A similar problem existed for India’s commercial real estate industry about 15 years ago. Real Estate in India historically meant residential real estate. Builders would (almost always) buy plots of land, announce projects and sell apartments even before starting construction and would use the proceeds to finance the construction of projects. Bank funding for builders was not common. Commercial developments like offices and retail were few and far between and developed identically to residential developments. Builders would sell individual office units or individual shops inside larger developments to end users before starting construction and would use the proceeds for construction like in residential developments. All this started to change as India started liberalizing its economy and as India’s IT sector started growing. Multinational companies rapidly increased their presence in India and the office space requirements of India’s IT sector exploded. MNCs as well as IT companies preferred to lease space instead of buying space and they discovered that there was almost no supply of quality leasable space in India.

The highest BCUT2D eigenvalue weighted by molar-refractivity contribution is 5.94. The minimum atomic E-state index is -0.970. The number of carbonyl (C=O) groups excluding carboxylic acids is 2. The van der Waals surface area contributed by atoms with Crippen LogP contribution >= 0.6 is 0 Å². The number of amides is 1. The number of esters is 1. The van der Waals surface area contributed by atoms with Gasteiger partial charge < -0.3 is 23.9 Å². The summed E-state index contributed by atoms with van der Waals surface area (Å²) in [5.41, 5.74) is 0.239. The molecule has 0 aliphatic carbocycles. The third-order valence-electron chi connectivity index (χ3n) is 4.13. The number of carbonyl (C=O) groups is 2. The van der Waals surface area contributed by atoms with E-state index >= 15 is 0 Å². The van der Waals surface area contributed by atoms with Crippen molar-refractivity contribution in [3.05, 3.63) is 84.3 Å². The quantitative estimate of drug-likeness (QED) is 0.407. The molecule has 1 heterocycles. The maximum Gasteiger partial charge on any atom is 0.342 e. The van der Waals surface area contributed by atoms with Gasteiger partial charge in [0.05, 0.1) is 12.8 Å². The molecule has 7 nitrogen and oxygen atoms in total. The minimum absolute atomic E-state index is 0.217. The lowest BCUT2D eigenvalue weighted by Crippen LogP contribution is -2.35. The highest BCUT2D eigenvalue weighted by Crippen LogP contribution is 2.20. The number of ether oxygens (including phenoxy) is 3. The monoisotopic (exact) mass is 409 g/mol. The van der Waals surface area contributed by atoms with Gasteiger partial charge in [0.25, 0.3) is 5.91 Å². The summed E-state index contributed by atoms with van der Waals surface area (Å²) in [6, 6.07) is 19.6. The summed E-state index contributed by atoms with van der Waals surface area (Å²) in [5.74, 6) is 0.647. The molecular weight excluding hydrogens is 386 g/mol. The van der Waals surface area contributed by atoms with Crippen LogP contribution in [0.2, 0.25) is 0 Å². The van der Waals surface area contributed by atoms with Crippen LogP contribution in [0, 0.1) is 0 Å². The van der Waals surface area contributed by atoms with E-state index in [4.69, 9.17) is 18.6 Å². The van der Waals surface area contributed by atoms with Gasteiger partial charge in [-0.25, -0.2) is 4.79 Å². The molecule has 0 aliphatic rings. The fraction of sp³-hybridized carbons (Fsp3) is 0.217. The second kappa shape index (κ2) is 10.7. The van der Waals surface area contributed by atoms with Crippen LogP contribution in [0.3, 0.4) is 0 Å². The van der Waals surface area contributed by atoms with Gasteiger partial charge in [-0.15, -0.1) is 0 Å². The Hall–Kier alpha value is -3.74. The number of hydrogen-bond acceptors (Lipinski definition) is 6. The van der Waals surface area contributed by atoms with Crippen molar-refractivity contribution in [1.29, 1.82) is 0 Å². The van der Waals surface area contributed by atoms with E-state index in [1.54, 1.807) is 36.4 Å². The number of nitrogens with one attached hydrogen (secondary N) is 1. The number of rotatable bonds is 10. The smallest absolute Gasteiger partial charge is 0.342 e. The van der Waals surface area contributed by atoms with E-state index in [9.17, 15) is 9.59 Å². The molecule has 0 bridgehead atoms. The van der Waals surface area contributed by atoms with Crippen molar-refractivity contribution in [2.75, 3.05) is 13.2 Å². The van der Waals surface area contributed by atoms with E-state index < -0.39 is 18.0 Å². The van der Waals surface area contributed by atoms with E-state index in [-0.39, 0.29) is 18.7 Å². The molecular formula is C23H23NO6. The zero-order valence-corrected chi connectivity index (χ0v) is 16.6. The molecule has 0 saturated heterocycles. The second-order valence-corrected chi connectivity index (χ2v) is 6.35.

A few builders like RMZ in Bangalore, DLF in Gurgaon and Raheja in Mumbai realized the scale of the opportunity and focused on developments that were in tune with the needs of the evolving commercial real estate market. They hired salespeople with MBAs who wore suits and were comfortable making PowerPoint presentations. They spoke the language of their customers as air-conditioners became HVAC systems and diesel generators became power backup systems. They built commercial buildings to suit client requirements and financed the entire construction themselves. In fact, one of the reasons that cities like Chennai lost out to Bangalore in the growth of its IT industry despite having a deep talent pool was the absence of builders like RMZ and DLF and the non-availability of quality leasable space.